• Photo by Chris Herzfeld - Camlight Productions
    Photo by Chris Herzfeld - Camlight Productions

Playhouse, QPAC, August 10

This is the second Expressions Dance Company (EDC) season of where the heart is in as many years. The multi-award winning work, which premiered in 2010, also at the Playhouse, was worth a second airing, according to its choreographer artistic director Natalie Weir.

While contemporary dance often resonates of the “now” and the “new”, condemning a work to impermanency, where the heart is plumbs into universal and timeless themes in a fusion of dance with drama and music that denotes neither specifics of time nor place. This alone assures the work’s relevance today.   

Where the heart is explores the idea of family and how relationships within the family irrevocably shape our lives. A young man revisits his now abandoned childhood home and, like ghosts, his memories emerge from the very fabric of its now decaying walls.

The set is pivotal to the work and Bruce McKinven, a master at design for dance, creates the suggestion of an old weathered Queenslander of lattice and corrugated iron that unpacks to reveal different rooms, including a cellar from which the young man literally pulls the “memories” of his family. Costuming evokes a 1940s or 50s aesthetic adding muted colour to the grey monochrome set, and Matt Scott’s expressive lighting again unites the design elements into a cohesive whole.

The plaintive sound of a solo violin opens the work and immediately captures the spirit of nostalgic reminiscence that pervades throughout. As an echo of music once played in the home, John Rodger’s score, performed live by Marc Hannaford (piano), Christa Powell (strings), with vocalist Pearly Black, still captivates; broad in its range from folk to chamber, it enriches the narrative as the musicians, too, weave like ghosts around the periphery of the house.

The drama however, is primarily articulated through the dance and the movement is most expressive, ranging from the finely nuanced to the expansive and athletic, performed with dexterity and ease.

The cast has changed for this remount with three new male dancers joining the original female cast and this has subtly changed the dynamics of the work.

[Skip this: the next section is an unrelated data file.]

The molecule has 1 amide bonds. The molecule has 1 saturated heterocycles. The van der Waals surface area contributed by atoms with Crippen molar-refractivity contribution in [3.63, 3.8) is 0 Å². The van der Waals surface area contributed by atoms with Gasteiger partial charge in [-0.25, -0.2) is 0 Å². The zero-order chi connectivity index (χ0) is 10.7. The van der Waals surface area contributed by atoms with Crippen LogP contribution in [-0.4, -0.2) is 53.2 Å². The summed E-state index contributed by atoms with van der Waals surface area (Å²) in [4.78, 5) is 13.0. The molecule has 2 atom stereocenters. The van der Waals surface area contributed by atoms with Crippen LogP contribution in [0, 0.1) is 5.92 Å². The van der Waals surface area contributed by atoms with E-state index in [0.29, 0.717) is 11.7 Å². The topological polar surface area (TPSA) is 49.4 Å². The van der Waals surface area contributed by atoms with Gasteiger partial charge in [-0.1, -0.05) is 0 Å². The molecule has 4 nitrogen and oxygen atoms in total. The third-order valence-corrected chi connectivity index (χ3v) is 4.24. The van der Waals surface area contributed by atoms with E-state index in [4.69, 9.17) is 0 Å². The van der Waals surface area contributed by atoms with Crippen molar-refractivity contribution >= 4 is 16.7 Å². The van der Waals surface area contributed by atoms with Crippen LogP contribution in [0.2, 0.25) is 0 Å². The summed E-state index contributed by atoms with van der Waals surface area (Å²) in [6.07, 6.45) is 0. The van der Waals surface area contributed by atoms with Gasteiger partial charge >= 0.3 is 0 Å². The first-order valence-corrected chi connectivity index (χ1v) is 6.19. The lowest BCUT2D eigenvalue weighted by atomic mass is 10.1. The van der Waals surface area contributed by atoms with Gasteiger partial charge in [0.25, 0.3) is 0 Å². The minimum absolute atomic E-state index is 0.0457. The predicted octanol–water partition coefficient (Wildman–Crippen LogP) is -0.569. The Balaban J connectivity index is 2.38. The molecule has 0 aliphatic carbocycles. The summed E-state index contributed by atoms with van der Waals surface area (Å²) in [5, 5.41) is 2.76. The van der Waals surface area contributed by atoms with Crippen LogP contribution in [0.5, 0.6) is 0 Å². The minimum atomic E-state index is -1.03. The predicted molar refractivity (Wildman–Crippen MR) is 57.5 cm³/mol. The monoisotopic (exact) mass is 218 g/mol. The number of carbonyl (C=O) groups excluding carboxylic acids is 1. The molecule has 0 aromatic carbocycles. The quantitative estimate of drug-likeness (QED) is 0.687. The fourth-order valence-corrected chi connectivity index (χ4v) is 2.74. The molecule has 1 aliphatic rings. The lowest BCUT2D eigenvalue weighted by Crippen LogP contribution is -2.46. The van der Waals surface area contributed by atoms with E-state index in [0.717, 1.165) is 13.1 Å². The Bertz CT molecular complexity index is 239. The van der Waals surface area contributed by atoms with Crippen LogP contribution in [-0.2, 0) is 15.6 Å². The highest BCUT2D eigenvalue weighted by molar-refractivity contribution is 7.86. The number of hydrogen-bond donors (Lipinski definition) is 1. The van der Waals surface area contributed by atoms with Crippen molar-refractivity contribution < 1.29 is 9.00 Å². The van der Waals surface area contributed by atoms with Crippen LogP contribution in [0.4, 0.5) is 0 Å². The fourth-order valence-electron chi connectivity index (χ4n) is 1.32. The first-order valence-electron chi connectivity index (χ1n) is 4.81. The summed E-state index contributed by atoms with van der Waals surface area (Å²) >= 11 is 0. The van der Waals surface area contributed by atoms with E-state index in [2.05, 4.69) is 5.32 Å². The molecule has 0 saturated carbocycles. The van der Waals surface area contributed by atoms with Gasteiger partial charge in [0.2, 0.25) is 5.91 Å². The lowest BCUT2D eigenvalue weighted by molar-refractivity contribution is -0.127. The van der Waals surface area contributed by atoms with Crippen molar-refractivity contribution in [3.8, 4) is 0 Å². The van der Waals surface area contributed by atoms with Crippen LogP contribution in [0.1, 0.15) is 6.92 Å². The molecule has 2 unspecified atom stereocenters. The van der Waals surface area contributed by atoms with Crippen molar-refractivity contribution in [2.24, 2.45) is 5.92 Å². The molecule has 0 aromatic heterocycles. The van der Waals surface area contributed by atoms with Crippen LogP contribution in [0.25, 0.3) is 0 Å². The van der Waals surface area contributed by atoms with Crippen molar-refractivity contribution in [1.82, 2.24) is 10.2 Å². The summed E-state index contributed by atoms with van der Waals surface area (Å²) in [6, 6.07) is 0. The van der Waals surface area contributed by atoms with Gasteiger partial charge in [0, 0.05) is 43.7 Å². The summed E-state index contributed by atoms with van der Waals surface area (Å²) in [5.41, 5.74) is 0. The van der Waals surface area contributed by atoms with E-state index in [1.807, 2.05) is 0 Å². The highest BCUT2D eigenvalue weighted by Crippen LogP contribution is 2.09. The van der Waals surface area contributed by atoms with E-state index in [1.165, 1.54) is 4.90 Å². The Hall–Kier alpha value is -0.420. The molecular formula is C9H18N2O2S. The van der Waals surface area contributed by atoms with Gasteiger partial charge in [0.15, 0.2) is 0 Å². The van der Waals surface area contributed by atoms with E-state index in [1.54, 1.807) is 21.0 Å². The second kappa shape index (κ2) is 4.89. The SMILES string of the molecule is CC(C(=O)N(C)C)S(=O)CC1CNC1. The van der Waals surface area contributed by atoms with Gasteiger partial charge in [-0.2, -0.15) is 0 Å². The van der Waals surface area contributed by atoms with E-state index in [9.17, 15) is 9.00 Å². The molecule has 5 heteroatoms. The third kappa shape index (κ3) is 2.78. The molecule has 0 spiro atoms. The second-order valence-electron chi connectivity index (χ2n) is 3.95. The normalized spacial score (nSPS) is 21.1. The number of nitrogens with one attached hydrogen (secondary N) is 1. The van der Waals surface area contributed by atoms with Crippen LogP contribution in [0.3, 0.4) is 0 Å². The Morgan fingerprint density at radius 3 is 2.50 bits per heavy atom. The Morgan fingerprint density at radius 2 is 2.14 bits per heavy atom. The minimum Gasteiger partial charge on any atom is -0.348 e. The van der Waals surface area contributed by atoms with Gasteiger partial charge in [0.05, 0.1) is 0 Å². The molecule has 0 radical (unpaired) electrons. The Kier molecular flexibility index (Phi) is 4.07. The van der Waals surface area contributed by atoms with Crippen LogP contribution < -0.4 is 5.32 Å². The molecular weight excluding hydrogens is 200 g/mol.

David Williams (alternating with Jack Ziesing) replaces Richard Causer who had dominated as the Young Man. Williams, who is technically assured with superbly extended line, delivers a more gentle interpretation of the role in a performance that nevertheless rises to the challenges of the role’s character.

Ziesing as the Brother, along with Samantha Mitchell, reprising her role as First Love (previously called Girl Next Door), and Williams, deliver a joyous trio of athletic lifts, convoluted throws and turns early in the work – its only upbeat moment. Mitchell has developed in her role, clearly showing the character’s emotional growth from young girl to lover, and Ziesing also delivers a strong performance as the son the mother perhaps prefers.

Riannon McLean (the Mother) has beautifully extended work, clean, clearly articulated and expressive. Her solo, to Black’s wailing vocals, dramatically encapsulates the heart wrenching torment of an abused wife.

Elise May, as the Grandmother, again gives a restrained, beautifully nuanced performance, encapsulating both wisdom and physical frailty of age.

However, it is Daryl Brandwood as the Father who dominates in this production, with a masterful portrayal of the weak but complex character – the lynchpin of this seemingly fractured, dysfunctional family. His solo, in which he literally climbs up and hangs off the walls, is one of tortured anguish. It leaves you breathless.

The duet work, a Weir forte, is masterful in its craftsmanship and execution. A powerful fight duet between Mclean and Brandwood and their equally powerful but poetic love duet shows the depth of this craftsmanship, honed over many years. Luscious movement sparsely forged, but replete with meaning.

Where the heart is concludes on an optimistic note of absolution and resolution. It promised much for EDC on its premiere in 2010 and continues to promise as a work of substance and longevity.






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